Cutty Sark was contracted for at a price of £17 per ton but if the tonnage exceeded 950 tons there would be no extra payment. The price of £17 per ton was extremely competitive and given the total lack of experience in building a composite clipper ship of anything close to the size and complexity of Cutty Sark makes one[who?] wonder how the price was calculated to win the order and yet still make a profit. The completed vessel was to be delivered by 30 July 1869 with a penalty of £5 per day to be paid by Scott & Linton for every day of delay unless the delays were due to changes in specification or labour strikes. If Scott and Linton were unable to complete then Willis had the right to enter the yard and finish the work paying for materials out of the withheld stage payments.
Cutty Sark was to be built to Lloyds A1 classification and in addition to the regular visits from the Lloyds surveyors, Willis had one of his experienced skippers, Captain George Moodie, superintend the construction prior to taking command of Cutty Sark upon completion. Captain Moodie was said to be very particular regarding the quality of the materials used in the construction and only accepted the best quality materials and workmanship which all added to the cost (this may have contributed to why the Cutty Sark is still in existence today).
During the construction the Lloyds surveyors wanted additional strengthening around the bilges and other areas. Agreement was eventually reached with Lloyds but not before causing a delay which in turn delayed the receipt of stage payments, affected cash flow and reduced the profit by causing Scott & Linton to absorb the extra cost of labour and materials to comply with the negotiated additions.
The problems with the surveyors were made worse by the fact that Linton’s father Alexander Linton was one of the Lloyds surveyors involved. He was normally based in Belfast but in May 1896 he was temporarily seconded to Glasgow due to the resident Lloyds surveyor’s involvement in a shipyard accident.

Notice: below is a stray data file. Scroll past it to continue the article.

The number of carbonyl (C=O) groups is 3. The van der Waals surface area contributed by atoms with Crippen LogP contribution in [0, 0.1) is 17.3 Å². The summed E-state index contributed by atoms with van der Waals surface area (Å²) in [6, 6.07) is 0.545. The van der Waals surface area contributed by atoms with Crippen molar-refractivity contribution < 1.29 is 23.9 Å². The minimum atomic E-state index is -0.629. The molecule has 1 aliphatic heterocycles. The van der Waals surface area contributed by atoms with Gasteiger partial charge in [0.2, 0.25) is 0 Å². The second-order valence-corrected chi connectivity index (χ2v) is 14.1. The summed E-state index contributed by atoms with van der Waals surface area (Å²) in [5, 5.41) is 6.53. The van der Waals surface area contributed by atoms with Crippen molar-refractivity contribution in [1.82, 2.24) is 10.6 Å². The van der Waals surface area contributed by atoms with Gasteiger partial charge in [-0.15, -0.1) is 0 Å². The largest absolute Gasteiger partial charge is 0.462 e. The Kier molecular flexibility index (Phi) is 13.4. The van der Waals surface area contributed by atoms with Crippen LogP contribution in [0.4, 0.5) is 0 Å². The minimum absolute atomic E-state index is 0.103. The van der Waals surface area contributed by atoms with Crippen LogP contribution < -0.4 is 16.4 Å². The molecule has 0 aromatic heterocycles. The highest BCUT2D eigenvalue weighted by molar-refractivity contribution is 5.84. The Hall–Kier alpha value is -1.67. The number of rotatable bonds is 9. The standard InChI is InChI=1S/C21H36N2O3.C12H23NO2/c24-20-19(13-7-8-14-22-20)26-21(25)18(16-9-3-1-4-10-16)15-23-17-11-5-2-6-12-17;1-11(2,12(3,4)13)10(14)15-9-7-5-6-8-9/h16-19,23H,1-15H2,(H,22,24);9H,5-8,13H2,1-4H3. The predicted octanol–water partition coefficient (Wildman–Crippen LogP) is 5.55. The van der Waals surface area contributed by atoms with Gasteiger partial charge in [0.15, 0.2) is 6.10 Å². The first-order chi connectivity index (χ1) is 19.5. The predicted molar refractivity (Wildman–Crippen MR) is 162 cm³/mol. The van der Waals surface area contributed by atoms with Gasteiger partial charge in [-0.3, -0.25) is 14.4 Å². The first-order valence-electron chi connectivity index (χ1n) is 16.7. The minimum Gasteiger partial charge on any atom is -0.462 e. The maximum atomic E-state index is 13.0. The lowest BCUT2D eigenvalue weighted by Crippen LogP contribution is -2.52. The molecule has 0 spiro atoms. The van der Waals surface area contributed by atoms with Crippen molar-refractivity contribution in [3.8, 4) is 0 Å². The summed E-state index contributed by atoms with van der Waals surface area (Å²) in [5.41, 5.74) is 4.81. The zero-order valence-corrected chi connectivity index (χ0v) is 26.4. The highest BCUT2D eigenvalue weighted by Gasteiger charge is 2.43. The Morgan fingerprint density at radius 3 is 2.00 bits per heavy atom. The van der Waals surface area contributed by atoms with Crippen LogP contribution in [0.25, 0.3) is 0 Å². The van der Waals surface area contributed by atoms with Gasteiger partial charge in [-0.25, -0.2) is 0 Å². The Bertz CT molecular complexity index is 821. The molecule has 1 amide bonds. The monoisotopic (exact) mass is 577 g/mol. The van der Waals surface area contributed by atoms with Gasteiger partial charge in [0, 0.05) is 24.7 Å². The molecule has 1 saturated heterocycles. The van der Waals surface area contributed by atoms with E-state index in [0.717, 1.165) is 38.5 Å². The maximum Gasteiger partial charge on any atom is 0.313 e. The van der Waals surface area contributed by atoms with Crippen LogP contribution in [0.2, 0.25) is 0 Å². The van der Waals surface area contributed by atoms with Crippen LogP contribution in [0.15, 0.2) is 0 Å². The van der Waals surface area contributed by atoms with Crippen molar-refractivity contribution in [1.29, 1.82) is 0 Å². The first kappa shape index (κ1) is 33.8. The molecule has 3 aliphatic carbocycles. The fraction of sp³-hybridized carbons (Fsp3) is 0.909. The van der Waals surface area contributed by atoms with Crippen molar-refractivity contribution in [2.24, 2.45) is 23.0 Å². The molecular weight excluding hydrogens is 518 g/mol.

Cash flow problems were such that all work in the Scott & Linton yard was suspended in the first week of September. Rather than apply for the Company to be liquidated, the creditors met and decided to complete some or all of the outstanding contracts and a financial agreement was reached with William Denny & Bros to complete the ships. Cutty Sark was eventually launched on 22 November 1869, nearly five months late, by Captain Moodie’s wife. Cutty Sark was then moved to Denny’s yard on the other side of the River Leven to have her masts installed and on the 20 December towed down the River Clyde to Greenock to have a specialist firm install her running rigging.
In the midst of the collapse of his business, Linton’s wife gave birth to a baby son in October 1869 but soon after Linton was forced to hand over his house to the creditors. After everything was finished and final costs taken into account, the creditors were owed even more money than the amount outstanding when they made the ill-advised decision to complete the three ships.
Hercules Linton in later years
In December, 1869 Linton took a job as head of the modelling and design department at Leckie, Wood and Munro who were shipbuilders and engineers. At the beginning of April 1870 he resigned due to his involvement with a new firm of shipbuilders Morton, Wyld & Co. who started operations at the yard previously occupied by Scott & Linton. Unfortunately in November 1870 they also went bankrupt.
Linton was appointed a Fellow of the Society of Antiquaries of Scotland in November 1876.
Linton went south to Woolston, Hampshire in 1880 and eventually left to go to Montrose where his tenth and last child, a daughter was borne in December 1884. Linton’s wife Marjory died in January 1885 which affected him deeply.
In 1895 he was living in Inverbervie and in November of that year was elected to the Town Council.
Hercules Linton was aged 64 when he died on 15 May 1900 due to heart trouble.